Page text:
I spent almost a year in Holland when I was 13. There I was amazed at the infrastructure and the popularity of biking. You’d see people wearing suits riding to work and groups of ten people biking together. I didn’t really have to go to school during that period and I had to keep myself busy somehow, so I was biking across town and eventually across the country.
Ever since then I’ve used biking for running errands, for commuting, and to go on bike vacations. A couple years ago a dozen of us went off to the Loire Valley and spent ten days riding our bikes. Recently I completed RAGBRAI [a bike tour across Iowa that draws 10,000 riders] and loved it. I’m a bit of a bike evangelist and I’ve brought a lot of friends along for the ride, so to speak.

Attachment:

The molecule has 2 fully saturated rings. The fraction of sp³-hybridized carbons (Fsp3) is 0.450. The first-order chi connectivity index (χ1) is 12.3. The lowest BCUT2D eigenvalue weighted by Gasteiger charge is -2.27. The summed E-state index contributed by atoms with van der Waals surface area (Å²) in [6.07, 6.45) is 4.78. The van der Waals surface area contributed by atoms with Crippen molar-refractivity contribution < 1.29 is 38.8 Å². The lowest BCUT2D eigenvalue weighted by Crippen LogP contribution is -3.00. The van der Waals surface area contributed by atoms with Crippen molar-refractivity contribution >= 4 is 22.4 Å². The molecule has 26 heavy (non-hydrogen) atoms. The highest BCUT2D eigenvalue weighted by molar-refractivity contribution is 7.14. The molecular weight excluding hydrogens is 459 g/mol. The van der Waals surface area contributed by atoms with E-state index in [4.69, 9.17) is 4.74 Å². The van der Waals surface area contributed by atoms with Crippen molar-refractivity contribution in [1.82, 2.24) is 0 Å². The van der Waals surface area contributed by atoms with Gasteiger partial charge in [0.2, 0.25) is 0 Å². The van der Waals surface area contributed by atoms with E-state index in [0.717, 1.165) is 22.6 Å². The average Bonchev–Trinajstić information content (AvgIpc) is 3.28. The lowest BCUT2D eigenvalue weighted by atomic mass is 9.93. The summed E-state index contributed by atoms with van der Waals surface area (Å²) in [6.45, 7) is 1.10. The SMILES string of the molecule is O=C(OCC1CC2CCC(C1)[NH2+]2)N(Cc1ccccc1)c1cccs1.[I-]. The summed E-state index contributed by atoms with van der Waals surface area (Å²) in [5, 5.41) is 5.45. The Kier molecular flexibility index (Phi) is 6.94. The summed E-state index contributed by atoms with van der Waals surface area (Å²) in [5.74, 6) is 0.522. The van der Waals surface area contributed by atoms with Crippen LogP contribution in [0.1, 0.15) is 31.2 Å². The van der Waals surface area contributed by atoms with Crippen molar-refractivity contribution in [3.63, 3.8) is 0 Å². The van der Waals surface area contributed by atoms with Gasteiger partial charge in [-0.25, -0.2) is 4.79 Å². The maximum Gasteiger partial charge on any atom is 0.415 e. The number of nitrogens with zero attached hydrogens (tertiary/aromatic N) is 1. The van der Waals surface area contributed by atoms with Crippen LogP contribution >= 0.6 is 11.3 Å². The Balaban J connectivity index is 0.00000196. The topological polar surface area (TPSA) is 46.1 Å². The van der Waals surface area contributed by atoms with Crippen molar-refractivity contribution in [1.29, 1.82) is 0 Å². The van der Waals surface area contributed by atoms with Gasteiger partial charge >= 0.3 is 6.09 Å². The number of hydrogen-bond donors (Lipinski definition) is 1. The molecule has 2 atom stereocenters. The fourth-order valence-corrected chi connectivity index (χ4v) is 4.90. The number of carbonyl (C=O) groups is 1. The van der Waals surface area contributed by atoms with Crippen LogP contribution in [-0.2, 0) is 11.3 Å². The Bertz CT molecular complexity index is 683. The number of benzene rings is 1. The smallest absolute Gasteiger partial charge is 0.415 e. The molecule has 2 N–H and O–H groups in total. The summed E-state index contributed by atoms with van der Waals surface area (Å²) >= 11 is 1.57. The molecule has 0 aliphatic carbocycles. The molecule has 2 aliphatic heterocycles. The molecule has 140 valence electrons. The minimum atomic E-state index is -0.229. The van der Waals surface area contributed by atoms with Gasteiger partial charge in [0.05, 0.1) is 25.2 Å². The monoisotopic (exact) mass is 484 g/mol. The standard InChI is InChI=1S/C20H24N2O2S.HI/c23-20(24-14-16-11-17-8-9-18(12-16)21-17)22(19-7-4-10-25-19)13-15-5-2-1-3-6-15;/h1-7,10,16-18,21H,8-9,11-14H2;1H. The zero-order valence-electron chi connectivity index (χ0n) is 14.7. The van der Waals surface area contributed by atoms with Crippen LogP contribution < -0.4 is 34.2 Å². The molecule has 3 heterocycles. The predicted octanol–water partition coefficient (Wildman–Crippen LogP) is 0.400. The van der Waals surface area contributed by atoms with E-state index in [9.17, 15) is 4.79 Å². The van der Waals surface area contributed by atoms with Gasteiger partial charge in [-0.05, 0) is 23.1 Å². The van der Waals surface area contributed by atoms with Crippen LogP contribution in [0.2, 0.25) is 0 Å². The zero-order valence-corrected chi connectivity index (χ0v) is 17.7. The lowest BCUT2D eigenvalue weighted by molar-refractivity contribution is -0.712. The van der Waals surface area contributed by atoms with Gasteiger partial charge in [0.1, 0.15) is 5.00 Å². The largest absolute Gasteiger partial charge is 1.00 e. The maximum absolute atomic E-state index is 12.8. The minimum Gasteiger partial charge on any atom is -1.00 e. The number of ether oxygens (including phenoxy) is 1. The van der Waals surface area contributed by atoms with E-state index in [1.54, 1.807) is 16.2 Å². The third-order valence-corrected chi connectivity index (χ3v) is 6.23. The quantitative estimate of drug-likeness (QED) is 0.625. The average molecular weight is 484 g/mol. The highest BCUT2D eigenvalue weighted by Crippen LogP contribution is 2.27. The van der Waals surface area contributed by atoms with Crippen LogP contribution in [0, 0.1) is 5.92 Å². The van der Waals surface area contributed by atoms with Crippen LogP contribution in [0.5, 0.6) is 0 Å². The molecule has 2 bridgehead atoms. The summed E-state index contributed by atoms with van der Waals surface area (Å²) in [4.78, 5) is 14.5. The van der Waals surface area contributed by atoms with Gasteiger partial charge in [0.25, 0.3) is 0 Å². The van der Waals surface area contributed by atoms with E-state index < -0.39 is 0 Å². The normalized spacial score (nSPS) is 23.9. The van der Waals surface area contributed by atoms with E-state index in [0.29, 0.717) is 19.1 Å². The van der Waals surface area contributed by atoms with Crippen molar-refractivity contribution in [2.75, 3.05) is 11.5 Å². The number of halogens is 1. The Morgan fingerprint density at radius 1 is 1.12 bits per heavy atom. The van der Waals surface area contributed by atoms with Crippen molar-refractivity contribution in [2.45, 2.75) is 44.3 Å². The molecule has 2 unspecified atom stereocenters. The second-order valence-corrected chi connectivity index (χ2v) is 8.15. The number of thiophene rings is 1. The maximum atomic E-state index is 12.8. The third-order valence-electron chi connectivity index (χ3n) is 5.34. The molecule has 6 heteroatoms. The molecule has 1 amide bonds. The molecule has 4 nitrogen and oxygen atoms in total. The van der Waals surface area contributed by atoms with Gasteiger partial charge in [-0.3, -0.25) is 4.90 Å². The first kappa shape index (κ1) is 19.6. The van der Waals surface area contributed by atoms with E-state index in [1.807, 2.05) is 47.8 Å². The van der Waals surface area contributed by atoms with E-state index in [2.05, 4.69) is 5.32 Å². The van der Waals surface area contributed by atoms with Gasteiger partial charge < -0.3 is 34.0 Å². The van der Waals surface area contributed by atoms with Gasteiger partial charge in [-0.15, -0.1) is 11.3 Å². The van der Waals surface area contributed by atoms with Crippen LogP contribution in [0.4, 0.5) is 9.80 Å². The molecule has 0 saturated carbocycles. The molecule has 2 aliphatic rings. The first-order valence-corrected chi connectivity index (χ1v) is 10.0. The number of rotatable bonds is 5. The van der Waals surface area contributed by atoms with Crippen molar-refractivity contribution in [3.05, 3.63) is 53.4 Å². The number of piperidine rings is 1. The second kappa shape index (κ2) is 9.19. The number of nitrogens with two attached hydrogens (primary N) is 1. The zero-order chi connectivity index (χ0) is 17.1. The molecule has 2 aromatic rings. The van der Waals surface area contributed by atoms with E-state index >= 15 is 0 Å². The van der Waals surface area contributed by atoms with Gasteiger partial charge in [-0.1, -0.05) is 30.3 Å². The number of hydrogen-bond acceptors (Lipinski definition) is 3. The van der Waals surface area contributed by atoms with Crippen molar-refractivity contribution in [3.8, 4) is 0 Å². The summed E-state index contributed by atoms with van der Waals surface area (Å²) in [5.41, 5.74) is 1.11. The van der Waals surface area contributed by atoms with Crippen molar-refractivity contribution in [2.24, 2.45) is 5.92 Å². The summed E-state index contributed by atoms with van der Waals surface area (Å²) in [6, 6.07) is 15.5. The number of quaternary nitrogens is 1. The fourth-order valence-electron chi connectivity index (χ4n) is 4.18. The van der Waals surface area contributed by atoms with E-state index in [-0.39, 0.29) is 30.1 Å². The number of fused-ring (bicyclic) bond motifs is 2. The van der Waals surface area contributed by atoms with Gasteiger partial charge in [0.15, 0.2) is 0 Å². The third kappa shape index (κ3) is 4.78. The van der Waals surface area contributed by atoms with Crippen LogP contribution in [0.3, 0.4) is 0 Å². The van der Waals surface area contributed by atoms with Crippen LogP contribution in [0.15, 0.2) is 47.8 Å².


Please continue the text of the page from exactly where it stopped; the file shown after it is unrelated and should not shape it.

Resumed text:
You wrote the column “Roll Film,” about bicycle movies, for Active Transportation Alliance’s newsletter, right?
Yes, I was trying to help people connect to biking through cinema. You can still read those movie reviews at the website for my new book, wheretobikechicago.com.
What’s your favorite new film that involves biking?
Medicine for Melancholy. It’s a black-and-white film with touches of color, kind of a moody piece. It’s a story of a couple who have a one-might stand and spend the next day together instead of just splitting off and disappearing. What I love about the film is the way that they naturally take to biking. They walk out the door and decide to bike to a museum together. For these San Francisco hipsters, to get around by bike just seems so normal. And the scenes of biking around San Francisco are very cool too.